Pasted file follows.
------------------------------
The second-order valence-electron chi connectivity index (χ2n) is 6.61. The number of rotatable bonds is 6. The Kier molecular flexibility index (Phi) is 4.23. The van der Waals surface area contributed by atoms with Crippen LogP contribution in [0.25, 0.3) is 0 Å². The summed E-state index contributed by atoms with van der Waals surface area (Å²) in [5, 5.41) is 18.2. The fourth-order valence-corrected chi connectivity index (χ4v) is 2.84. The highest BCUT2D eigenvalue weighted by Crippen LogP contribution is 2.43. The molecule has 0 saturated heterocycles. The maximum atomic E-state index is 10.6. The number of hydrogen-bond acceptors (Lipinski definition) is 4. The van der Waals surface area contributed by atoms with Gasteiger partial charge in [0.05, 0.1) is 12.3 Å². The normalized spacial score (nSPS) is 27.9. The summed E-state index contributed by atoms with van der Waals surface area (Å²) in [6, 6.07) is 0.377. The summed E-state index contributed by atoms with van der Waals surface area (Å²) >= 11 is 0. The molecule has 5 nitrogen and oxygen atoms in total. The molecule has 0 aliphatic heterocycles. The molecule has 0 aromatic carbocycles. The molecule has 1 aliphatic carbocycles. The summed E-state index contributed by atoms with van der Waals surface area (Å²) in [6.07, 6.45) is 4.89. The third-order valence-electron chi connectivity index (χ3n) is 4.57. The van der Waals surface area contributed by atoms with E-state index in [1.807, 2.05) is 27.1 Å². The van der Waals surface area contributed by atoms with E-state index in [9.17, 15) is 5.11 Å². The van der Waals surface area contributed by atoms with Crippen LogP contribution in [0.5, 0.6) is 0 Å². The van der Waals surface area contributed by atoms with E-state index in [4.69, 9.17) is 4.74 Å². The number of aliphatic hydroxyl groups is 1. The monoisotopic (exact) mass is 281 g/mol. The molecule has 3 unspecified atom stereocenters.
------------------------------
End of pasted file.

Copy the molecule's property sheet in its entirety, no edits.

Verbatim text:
The second-order valence-electron chi connectivity index (χ2n) is 6.61. The number of rotatable bonds is 6. The Kier molecular flexibility index (Phi) is 4.23. The van der Waals surface area contributed by atoms with Crippen LogP contribution in [0.25, 0.3) is 0 Å². The summed E-state index contributed by atoms with van der Waals surface area (Å²) in [5, 5.41) is 18.2. The fourth-order valence-corrected chi connectivity index (χ4v) is 2.84. The highest BCUT2D eigenvalue weighted by Crippen LogP contribution is 2.43. The molecule has 0 saturated heterocycles. The maximum atomic E-state index is 10.6. The number of hydrogen-bond acceptors (Lipinski definition) is 4. The van der Waals surface area contributed by atoms with Gasteiger partial charge in [0.05, 0.1) is 12.3 Å². The normalized spacial score (nSPS) is 27.9. The summed E-state index contributed by atoms with van der Waals surface area (Å²) in [6, 6.07) is 0.377. The summed E-state index contributed by atoms with van der Waals surface area (Å²) >= 11 is 0. The molecule has 5 nitrogen and oxygen atoms in total. The molecule has 0 aliphatic heterocycles. The molecule has 0 aromatic carbocycles. The molecule has 1 aliphatic carbocycles. The summed E-state index contributed by atoms with van der Waals surface area (Å²) in [6.07, 6.45) is 4.89. The third-order valence-electron chi connectivity index (χ3n) is 4.57. The van der Waals surface area contributed by atoms with E-state index in [1.807, 2.05) is 27.1 Å². The van der Waals surface area contributed by atoms with E-state index in [9.17, 15) is 5.11 Å². The van der Waals surface area contributed by atoms with Crippen LogP contribution in [0.5, 0.6) is 0 Å². The van der Waals surface area contributed by atoms with E-state index in [4.69, 9.17) is 4.74 Å². The number of aliphatic hydroxyl groups is 1. The monoisotopic (exact) mass is 281 g/mol. The molecule has 3 unspecified atom stereocenters.